The 30-year fixed rate mortgage fell again to break the all-time low average, hitting 4.19% down .08 from last week, according to Freddie Mac. The last time rates were this low was in April of 1951, according to the Federal Housing Administration. The 30-year fixed mortgage has been under 5% for 23 straight weeks.
The record low rate has been falling for three weeks in a row after the Federal Reserve assured bankers that it was on the course to keep its primary lending rate low for a lengthy period of time in efforts to stimulate the U.S. economy. The 15-year fixed rate mortgage averaged a low of 3.62% with an average 0.7 point down from 3.72% last week. The tenth of a percent decline is a significant move for the bell weather indicator.
“Historically low rates have spurred yet another refinancing wave. Conventional mortgage applications for refinancing jumped 24% over the week of October 8th to the strongest pace since mid-April 2009, according to the Mortgage Bankers Association ,” said Freddie Mac chief economist Frank Nothaft .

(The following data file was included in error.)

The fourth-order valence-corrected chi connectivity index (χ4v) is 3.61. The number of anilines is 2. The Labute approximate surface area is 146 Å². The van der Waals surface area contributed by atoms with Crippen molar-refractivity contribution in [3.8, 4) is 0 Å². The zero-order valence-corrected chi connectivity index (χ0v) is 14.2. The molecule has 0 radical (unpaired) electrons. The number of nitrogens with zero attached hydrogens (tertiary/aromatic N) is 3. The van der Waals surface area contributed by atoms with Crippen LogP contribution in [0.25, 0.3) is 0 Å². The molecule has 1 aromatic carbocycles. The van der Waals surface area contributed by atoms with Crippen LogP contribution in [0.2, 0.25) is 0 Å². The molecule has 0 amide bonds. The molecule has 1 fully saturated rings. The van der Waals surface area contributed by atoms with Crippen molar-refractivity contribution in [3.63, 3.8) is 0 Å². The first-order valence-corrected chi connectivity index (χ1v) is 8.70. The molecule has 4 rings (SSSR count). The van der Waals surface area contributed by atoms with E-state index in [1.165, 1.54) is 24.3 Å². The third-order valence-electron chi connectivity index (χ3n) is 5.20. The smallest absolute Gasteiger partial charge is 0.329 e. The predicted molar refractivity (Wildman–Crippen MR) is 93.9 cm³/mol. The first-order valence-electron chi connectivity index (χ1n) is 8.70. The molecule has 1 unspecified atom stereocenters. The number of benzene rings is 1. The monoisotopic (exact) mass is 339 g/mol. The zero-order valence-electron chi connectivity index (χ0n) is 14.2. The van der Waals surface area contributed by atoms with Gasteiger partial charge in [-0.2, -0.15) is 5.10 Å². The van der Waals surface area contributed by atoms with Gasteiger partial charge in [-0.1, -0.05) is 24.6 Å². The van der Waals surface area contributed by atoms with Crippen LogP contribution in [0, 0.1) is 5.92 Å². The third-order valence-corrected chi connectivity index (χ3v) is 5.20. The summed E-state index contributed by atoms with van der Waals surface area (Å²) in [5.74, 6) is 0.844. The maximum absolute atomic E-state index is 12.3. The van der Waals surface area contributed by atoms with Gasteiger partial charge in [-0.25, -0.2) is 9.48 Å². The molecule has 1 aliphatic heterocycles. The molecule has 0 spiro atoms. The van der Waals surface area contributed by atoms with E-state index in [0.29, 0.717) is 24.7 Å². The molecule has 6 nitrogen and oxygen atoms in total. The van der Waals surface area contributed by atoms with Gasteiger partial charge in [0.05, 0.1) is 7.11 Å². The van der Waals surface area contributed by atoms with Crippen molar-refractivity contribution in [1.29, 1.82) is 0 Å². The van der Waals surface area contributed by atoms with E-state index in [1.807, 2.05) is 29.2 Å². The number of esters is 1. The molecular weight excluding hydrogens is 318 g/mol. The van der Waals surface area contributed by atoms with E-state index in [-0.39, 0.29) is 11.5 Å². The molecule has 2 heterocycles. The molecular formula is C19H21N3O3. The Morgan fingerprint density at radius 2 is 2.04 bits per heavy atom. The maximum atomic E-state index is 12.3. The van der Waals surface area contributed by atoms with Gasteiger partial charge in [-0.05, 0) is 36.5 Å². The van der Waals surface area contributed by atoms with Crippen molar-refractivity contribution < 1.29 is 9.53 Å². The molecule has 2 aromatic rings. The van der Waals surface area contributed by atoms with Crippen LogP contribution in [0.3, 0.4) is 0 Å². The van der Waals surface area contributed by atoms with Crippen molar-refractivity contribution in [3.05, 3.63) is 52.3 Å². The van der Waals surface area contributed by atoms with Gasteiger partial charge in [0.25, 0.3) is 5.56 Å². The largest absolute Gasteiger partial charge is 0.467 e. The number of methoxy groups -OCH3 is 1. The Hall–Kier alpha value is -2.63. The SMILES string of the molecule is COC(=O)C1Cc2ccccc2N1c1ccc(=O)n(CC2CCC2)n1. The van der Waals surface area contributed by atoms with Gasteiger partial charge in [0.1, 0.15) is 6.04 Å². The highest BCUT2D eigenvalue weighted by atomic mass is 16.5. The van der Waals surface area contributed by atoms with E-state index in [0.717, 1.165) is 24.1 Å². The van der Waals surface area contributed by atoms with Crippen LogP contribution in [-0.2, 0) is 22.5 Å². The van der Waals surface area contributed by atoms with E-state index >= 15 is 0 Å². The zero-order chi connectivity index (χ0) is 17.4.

“The Bureau of Economic Analysis estimates that homeowners held an average effective mortgage rate of 6.07% in the second quarter of 2010. By refinancing into this week’s 30-year fixed rate mortgage the average homeowner could save over $230 a month in principal and interest payments on a $200,000 loan balance.”
A 5-year Treasury indexed hybrid adjustable-rate mortgage averaged 3.47% for the week with an average 0.6 point, which tied last week. A year ago the same loan averaged 4.38%.
“September’s employment report held no big surprises to financial markets, allowing long-term bond yields and fix mortgage rates to continue to ease. As a result, both the 30-year and 15-year fixed mortgage rates hit all-time record lows for the third consecutive week,” said Nothaft. High unemployment and severe underemployment weigh heavily on the economy.